reading, Uncategorized

The one-two-three-dollar library sales, heaven on earth!

images.jpgEvery year my husband and I have the same discussion. Do we really need more books? The house is full of books. Books that, mostly, haven’t been read. That we mean to read. Or, rather, to get to. We’re reading all the time.

We bought them because they looked interesting. We sure didn’t buy them to decorate our space. (Some idiot, years ago, suggested to a friend of mine that this is a big reason for buying books!) They’re, mostly, tattered, covers long gone, spines often unreadable.

Books are a drug. Is the urge to acquire a disease or a character flaw? Why, no bookshelf footage left, books piled on tables, under tables, in corners, why do we return to the well? Here’s why: I might find something extraordinary. Period color. A bit of history that I’ve seen nowhere else. A stunning style.

The sales are exciting. It’s a treasure hunt. We pay the five-dollar first-day fee. I head left, to the fiction. I gravitate to ‘literature’, the amount of which, sadly, is less every year. The holders of troves of long out of print, odd and obscure are passing. Here’s my tip: do not ignore the books with crumbling, illegible spines. They are often little known authors telling out-of-style tales in prose that will turn you green with envy. Those moldie-oldies could write.

Another plus of the dollar buys: I highlight to my heart’s content, with no qualms about ruining something. I draw stars and arrows, even circle passages. I can flip through that book on Oliver Goldsmith and find what I need fairly easily. I don’t have to laboriously transcribe into a word doc. I mark useful info up but good, facts, dates, quotes, description. For data, I look to biographies. For artful description, to vintage fiction. Charles Reade is a favorite. Never heard of him? I’m not surprised.

From Wikipedia: Reade fell out of fashion by the turn of the century—”it is unusual to meet anyone who has voluntarily read him,” wrote George Orwell—but during the 19th century Reade was one of England’s most popular novelists. He was not highly regarded by critics. The following assessment is typical:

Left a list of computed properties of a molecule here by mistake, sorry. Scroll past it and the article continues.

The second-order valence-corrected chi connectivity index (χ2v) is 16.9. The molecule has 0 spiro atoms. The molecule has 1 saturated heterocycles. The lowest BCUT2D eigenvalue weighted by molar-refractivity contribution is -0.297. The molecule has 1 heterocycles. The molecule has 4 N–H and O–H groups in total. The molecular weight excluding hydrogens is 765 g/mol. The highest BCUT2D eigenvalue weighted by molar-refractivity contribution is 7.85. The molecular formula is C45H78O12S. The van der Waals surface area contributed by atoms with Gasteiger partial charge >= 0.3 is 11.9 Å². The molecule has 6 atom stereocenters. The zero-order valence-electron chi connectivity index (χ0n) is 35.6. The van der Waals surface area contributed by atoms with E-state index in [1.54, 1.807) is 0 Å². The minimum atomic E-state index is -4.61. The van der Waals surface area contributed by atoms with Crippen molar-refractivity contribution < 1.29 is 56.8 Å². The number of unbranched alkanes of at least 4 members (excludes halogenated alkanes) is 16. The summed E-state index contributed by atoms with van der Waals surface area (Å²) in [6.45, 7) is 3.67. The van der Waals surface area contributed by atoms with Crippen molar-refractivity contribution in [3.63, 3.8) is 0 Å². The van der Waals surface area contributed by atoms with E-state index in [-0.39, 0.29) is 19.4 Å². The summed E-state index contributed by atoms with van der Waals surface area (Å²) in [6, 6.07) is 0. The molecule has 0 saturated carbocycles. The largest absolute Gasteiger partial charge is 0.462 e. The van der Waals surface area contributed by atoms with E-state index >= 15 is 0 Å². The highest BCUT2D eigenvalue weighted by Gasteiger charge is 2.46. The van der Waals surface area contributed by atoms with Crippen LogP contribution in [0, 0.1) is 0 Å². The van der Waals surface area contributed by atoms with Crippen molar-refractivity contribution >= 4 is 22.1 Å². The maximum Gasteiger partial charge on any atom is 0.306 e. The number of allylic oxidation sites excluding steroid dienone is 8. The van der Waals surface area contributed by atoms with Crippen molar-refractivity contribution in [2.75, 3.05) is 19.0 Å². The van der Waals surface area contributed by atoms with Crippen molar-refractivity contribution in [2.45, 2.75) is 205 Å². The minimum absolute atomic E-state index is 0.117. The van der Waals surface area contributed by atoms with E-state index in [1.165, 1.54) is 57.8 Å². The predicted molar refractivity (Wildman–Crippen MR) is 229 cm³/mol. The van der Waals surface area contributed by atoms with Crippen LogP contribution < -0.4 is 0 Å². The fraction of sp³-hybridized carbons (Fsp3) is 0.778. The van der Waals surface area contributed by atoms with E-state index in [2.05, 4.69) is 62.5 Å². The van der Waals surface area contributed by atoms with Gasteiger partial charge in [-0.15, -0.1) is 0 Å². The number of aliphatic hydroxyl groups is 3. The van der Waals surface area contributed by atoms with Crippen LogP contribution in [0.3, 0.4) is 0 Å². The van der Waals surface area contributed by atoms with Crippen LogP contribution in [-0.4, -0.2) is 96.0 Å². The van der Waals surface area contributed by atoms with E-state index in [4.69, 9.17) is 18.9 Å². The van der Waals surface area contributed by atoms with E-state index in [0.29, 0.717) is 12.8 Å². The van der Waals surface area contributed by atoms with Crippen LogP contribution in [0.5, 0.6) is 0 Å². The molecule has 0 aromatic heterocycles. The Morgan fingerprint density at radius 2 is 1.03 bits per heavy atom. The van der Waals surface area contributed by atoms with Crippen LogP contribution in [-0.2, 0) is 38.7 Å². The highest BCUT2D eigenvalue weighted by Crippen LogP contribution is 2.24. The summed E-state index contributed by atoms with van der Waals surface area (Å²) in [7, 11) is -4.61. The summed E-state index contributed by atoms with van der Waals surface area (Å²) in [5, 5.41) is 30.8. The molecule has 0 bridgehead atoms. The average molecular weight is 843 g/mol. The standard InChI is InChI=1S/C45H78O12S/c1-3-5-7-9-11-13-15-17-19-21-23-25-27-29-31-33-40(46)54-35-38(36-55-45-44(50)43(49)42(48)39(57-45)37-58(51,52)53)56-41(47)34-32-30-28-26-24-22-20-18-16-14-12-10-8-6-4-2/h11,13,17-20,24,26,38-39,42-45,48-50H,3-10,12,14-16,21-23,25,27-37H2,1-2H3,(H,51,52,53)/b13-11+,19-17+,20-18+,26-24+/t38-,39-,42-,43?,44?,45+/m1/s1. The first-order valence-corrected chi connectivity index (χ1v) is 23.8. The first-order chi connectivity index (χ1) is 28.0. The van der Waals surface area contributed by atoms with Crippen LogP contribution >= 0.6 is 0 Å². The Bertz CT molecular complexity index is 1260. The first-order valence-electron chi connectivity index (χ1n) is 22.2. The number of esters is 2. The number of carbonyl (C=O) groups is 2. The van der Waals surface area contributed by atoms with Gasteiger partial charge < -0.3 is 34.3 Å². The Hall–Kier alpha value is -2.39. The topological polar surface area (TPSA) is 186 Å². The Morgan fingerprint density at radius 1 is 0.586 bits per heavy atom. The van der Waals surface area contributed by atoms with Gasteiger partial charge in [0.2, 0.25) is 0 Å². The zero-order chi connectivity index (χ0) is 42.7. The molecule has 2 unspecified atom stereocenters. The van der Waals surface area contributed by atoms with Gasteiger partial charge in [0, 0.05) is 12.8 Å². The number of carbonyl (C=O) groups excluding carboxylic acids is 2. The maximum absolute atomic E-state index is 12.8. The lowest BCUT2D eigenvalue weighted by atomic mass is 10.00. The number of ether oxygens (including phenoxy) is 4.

“Mr. Reade is unsurpassed in the second class of English novelists, but he does not belong to the front rank. His success has been great in its way, but it is for an age and not for time.”

Orwell summed up Reade’s attraction as “the charm of useless knowledge.” Reade possessed vast stocks of disconnected information which a lively narrative gift allowed him to cram into his novels. Can anyone who has read my work come away wondering why I am so enamored of him?

At those sales you find nearly anything you want except for the very latest best-sellers. Wait a year, you’ll find them by the dozens. Therefore, I see no compelling reason to buy anything but e-books. The exception for me is period research, when I’ve been sufficiently beguiled by a mention of a particular work. I have purchased a pricy work on Early Modern French Theater for a specific tidbit of information that I couldn’t find on the web. But, you never know what else you’ll stumble on. Also, I have that huge, eighteenth century work on Astrology. Dense, and then some. I’ll pull what I can out of it, then mangle the hell out of it. For Sly, of course.

I tell my stories again and again, have you heard this one? If so, I apologize for being tiresome. In a circa-fifties interview in Evergreen Review, Dorothy Parker said, “I am the only person you’ll meet who has read all of Charles Reade.” She had to have loved him for his style. His plots are atrocious Victorian treacle. I salivate over his way with words, and his impulse to cross every t and dot every i. The man is fun, damn it!

I share a curious literary enthusiasm with . . . whoa! Dorothy Parker! I call that a feather in my cap.

What will I be looking for tomorrow? Like I said, it’s a treasure hunt. All I know for sure is, anything by Charles Reade.

____________________________________________________________

Book sale wrap-up:

I bought a dozen works of fiction, by Anthony Trollope, Rudyard Kipling, Samuel Johnson, George Meredith, and lesser lights. I found no Charles Reade, not even his most famous work, the one I’ve owned for twenty years, the only one I’ve ever seen for sale: The Cloister and The Hearth.

More importantly, I snagged a dozen compilations of essays and letters, explaining and commenting on life, mostly from the eighteenth and nineteenth centuries. Whatever I found of delightful pontificating, I grabbed for you-know-who. The cashier made a bit of a to-do over an unpriced three-book set of essays. She couldn’t let them go for the two dollars a pop that most of the others cost. These might be valuable, said she, I have to check with a higher-up. I told my husband as we awaited her return: Yeah, like anybody but me wants a set of ‘Select British Essayists’ (copyright 1878). They ought to give it to me just to be rid of it.